Perhaps it doesn’t explicitly say so because it leaves room to insert OURSELVES into the story. Are we giving what we should to the government (our taxes) AND giving to God what already belongs to him (our tithes)?
The coin that the Pharisees showed to Jesus had a picture of Caesar on it. His portrait and inscription denoted ownership – the money was his. Jesus said: “Give to Caesar what belongs to Caesar.” He is the owner and we are the steward.
In a larger sense, God is the owner of ALL we have. He releases it ALL to us so that we can steward it properly, and he only asks that we return to him 10% of it. That’s a pretty good deal.
“Give to God what is God’s.” (that’s 100% of it, in case you’ve forgotten). But all he wants is 10%. Again…that’s a pretty good deal.
You may ask: “Why does God want 10% of my money?”
He wants 100% of our heart.
In Mark 10 there is a character that we don’t have a name for…only three descriptions…
These descriptions are not all found in one place, however. All the Gospels call him Rich, but only Matthew 19:20 denotes that he is Young. And, only in Luke 18:18 do we discover that he is a Ruler.
Rich. He had affluence.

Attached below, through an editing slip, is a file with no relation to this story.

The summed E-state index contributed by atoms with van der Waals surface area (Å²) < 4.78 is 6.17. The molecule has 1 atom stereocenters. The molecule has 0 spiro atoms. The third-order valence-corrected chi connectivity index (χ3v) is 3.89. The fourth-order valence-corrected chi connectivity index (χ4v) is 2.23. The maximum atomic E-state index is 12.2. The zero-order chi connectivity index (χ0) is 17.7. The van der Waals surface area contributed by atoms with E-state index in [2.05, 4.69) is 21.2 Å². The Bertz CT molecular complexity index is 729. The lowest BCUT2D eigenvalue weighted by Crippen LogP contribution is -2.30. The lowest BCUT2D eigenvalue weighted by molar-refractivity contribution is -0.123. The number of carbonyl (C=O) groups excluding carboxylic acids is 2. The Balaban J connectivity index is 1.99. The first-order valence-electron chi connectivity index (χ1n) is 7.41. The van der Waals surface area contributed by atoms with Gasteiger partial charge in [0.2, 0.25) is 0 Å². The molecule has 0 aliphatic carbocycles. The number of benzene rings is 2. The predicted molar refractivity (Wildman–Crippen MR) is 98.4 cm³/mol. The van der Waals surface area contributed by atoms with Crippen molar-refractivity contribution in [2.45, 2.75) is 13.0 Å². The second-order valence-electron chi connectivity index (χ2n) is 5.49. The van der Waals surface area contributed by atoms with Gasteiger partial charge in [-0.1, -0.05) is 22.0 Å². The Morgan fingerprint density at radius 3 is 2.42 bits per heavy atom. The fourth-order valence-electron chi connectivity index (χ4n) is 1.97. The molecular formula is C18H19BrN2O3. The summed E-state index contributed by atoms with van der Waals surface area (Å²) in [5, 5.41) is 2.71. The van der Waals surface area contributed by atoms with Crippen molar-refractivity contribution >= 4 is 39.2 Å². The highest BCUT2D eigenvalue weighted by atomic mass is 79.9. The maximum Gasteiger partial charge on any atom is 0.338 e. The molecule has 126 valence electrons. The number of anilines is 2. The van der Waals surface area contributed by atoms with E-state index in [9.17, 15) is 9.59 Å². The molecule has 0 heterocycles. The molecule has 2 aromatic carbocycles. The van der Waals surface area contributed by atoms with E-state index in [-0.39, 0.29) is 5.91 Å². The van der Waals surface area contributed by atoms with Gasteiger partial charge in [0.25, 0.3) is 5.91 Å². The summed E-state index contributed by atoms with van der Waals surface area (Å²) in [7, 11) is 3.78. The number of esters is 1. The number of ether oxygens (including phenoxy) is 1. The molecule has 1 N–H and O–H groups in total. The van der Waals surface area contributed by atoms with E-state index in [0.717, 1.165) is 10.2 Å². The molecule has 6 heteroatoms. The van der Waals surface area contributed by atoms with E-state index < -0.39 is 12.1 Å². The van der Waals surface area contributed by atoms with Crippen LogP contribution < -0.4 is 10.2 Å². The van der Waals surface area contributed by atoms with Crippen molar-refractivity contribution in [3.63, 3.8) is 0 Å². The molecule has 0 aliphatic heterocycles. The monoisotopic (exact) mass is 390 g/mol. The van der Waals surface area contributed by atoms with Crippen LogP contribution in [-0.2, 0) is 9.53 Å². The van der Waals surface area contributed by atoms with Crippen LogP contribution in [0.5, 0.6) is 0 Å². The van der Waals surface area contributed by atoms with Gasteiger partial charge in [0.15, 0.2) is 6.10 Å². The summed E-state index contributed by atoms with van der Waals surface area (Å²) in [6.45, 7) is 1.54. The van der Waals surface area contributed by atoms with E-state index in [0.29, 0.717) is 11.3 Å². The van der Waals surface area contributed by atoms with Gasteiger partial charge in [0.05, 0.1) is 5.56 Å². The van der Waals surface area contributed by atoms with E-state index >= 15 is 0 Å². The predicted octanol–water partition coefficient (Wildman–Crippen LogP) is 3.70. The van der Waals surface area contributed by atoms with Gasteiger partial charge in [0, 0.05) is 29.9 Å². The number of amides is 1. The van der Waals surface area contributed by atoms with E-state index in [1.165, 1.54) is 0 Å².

Young. He had achievement.
Ruler. He had authority.
I want to make some comments about the first descriptor only: RICH. To be an officer in the synagogue meant that this young man was required to have considerable wealth. He had affluence and position, but was wondering if it’s enough for eternal life.
Are riches the ultimate goal of happiness and spiritual contentment?
I remember a young guy named Nick saying, “When I got out of school I made a list of everything I thought I would need to be happy. Now it’s fifteen years later and I have everything on my list, but I’m still not happy. I just realized I made up the wrong list.”
When Jesus told the man to give everything he had to the poor, he knew it would be going right to the heart of the matter. That’s why Jesus said it is “easier for a camel to go through the eye of the needle than a rich man to get into heaven.”
Jesus was using a well-known example. You see, at night, there was one gate open into the city of Jerusalem. The locals called it “the eye of the needle.” It was very small so that it could be easily guarded against attackers. A person simply couldn’t get through it with a fully-loaded camel, so he would have to leave the possessions outside the gate in order to get through.
People of that day were taught that riches were the ultimate mark of blessing from God. Too many within the modern church still believe this. The “prosperity gospel” is alive and kicking. Unfortunately, it’s not WHAT YOU HAVE that gets you into heaven or denotes God’s ultimate blessing. I believe Jesus was expressing quite the contrary: what are you willing to GIVE UP? He pressed the young guy to sell it all, give the proceeds to the poor and follow him.